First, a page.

Constitutional Amendment That Could Raise Borrowing Costs is Advancing through the Legislature

Thursday, February 20, 2014 at 11:23 AM by

A constitutional amendment that would make tax reform more difficult, could deepen recessions, and potentially make it more expensive for the state to invest in building projects is making its way through the Wisconsin legislature.

The proposed amendment would change the state’s Constitution to require a two-thirds majority of both houses of the Legislature to pass an increase in the rate of the state individual income tax, corporate income tax, or sales tax. Under this amendment, the Legislature could raise tax rates without a supermajority if voters approved the change in a statewide referendum.

This proposed amendment was approved by the Assembly earlier in February, and is now under consideration in the Senate. A proposed constitutional amendment requires passage by two consecutive legislatures and approval by voters to be enacted.

If implemented, this constitutional amendment could cause a number of problems, including making it more difficult to reform the tax system, limiting options for cushioning the effects of a recession on Wisconsin’s families, and causing fees to rise. Read more here for reasons why this proposed amendment is harmful and unnecessary.

A supermajority requirement in the state’s constitution could also raise state borrowing costs, making it more expensive to maintain roads and bridges and finance other building projects. A supermajority requirement risks a downgrade of Wisconsin’s credit rating, according to a Wisconsin Budget Project fact sheet released today. Credit rating agencies frown on supermajority requirements, and a lower credit rating could make it more expensive for Wisconsin to issue routine debt for transportation initiatives and other building projects by requiring the state to pay higher interest rates to creditors.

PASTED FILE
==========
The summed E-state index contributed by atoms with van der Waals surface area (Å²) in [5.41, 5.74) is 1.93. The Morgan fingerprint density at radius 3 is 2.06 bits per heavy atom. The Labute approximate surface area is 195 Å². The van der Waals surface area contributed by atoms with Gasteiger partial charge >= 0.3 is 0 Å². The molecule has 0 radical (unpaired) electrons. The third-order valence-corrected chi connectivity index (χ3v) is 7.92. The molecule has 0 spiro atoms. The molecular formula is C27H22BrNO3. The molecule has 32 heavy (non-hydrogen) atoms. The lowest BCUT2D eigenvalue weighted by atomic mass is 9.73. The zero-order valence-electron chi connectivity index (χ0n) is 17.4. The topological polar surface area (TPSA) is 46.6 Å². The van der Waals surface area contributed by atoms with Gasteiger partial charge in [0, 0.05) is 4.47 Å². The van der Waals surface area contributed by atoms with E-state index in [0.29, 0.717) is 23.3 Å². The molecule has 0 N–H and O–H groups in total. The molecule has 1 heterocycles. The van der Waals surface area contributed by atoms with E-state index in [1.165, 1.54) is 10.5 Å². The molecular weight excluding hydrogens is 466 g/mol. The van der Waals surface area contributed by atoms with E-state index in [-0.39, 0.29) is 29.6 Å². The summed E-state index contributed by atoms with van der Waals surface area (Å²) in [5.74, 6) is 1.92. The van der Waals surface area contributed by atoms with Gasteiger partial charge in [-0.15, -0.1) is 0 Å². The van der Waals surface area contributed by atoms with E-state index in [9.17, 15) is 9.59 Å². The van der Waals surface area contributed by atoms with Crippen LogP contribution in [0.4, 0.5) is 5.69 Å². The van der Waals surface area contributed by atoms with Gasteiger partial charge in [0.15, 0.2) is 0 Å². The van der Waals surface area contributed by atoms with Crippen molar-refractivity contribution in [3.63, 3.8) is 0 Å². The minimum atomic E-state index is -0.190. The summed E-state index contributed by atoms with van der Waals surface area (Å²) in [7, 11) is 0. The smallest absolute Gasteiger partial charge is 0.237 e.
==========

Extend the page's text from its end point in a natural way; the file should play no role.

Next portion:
Rating agencies give the highest scores to states with the flexibility to raise taxes if needed. For a state to receive the highest score, the credit rating agency Standard and Poor’s requires that:

“The state has autonomy to raise taxes and other revenues (rate and base); in addition, there is no constitutional constraint or extraordinary legislative threshold for approval (a simple majority requirement for approval of new taxes, for example) and state policymakers have, in our view, a proven track record of implementing tax increases as one of the alternatives to address budget imbalances.”

States with significant hurdles to raising taxes, including constitutional amendments, receive a lower score, and risk a lower credit rating and the higher borrowing costs that go along with that.

Here are other recent blog posts we’ve done that describe the negative effects this proposed amendment would have on state finances:

Letter Enumerates Unintended Consequences of Proposed Constitutional Constraint on Taxes (February 16) — A broad range of groups sent a letter to state Senators, asking them “not to tie the hands of future lawmakers by putting a supermajority requirement into the state constitution.”

Unnecessary Constitutional Amendment Would Limit Budget Options (January 23) — Supporters argue that supermajority requirements keep state taxes lower than they otherwise would be. However, history shows this not to be the case.

Supermajority Amendment Puts Wisconsin’s Future at Risk (December 23) — The amendment would limit future budget options and make it more difficult to manage the state’s finances.

Tamarine Cornelius

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